Though MBA applications are down, the school says it's possible to quickly raise the average GMAT score among entering students from the average of 600 for last year's entering class. It will succeed, Huss says, "even if we experience a short-term decrease in the size of the program."

Then new dean also wants to create more opportunities for students to network, since one of the biggest challenges at a large urban university is to create a "sense of community," he says.

The college began a search for a new head in the autumn of 2003, when outgoing dean, Sidney Harris, announced his plans for a year-long sabbatical after seven years at the helm. Harris plans to return to the B-school to teach international trade and corporate governance, among other subjects.

Columbia Starts Fellowship Honoring Dean Feldberg

Donors and guests at the annual dinner for Columbia Business School on May 3 raised $10 million to establish a fellowship program in honor of departing dean Meyer Feldberg. Feldberg leaves his position at the end of June after running the highly ranked B-school for 15 years. Professor R. Glenn Hubbard will replace Feldberg. (See BW Online, 06/07/04, "This Outgoing Dean Gets An A-Plus").

The school will use the Meyer Feldberg Distinguished Fellowship Program to entice bright MBA candidates to study at Columbia. By comparison, last year's dinner raised $3 million.

UC Davis Announces Winners of Business Plan Contest

The latest B-school competition results have arrived from the University of California at Davis' Graduate School of Management. On May 20, the school's fourth annual Big Bang! Business Plan Competition awarded $15,000 in seed money to three California-based teams. MBA students at UC Davis ran the competition, which attracted 21 entries.

Getting academic departments from various universities to think collaboratively was one of the goals of the competition, says Claire Kurmel, chair of the competition and a member of the school's class of 2004. The competition's rules require each team to include either one UC Davis student, alumnus, or faculty member.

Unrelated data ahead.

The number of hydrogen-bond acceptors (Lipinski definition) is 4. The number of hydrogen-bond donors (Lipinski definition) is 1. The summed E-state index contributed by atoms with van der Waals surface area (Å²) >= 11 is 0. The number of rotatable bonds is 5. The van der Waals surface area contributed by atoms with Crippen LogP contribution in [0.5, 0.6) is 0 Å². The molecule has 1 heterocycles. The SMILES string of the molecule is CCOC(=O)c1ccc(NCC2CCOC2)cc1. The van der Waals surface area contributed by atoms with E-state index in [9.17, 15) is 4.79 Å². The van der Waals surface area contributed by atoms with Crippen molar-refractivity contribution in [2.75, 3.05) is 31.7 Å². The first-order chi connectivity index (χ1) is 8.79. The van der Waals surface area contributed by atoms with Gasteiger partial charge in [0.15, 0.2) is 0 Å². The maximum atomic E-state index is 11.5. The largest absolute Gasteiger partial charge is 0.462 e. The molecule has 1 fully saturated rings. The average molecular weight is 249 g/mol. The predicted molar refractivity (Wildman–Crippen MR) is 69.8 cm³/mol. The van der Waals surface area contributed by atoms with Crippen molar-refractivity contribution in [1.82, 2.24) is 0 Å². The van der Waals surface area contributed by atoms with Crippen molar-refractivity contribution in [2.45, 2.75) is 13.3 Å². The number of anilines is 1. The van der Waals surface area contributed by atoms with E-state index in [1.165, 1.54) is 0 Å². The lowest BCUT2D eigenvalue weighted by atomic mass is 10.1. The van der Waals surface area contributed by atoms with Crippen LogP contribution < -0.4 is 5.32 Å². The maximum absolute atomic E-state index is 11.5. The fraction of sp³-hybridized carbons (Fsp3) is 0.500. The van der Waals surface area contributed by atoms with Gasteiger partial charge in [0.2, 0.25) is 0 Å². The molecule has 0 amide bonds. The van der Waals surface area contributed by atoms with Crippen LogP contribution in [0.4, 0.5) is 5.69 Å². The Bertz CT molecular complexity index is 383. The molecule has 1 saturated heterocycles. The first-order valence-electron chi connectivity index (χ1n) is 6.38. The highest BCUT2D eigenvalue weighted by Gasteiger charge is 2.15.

Judges from local venture-capital firms and companies awarded first place and $10,000 to Mujisan Pharmaceuticals, based in Mountain View. Its team is working to create a safer, less addictive alternative to morphine-like painkillers.

The second prize of $3,000 went to Instant Effects of Santa Barbara, which is creating graphics software that works with popular applications like Microsoft's PowerPoint. The competition's People's Choice award and $2,000 went to Davis-based Glycometrix. It's developing what it calls a highly accurate, noninvasive, and less costly test to detect ovarian and other cancers, based on the presence of particular sugars.

If previous winners are any indication, winning teams have a chance to move their companies forward. Last year's winner, biotech firm Sialogen Therapeutics, has just opened a lab in Davis and is negotiating for seed funding. Of course, Sialogen has yet to reach its goal -- to use a patented technology to break down cancer cells -- so the big bucks aren't rolling in just yet.

Contestants interested in submitting business plans for the 2005 competition will be asked to do so by mid-February. Prize money, which is donated primarily by businesses in central California, varies from year to year. This year's total fell slightly from 2003's $18,000.

Do you have B-school news, events, or other tidbits to report? Send an e-mail with the subject line, "Gossip" to Mica Schneider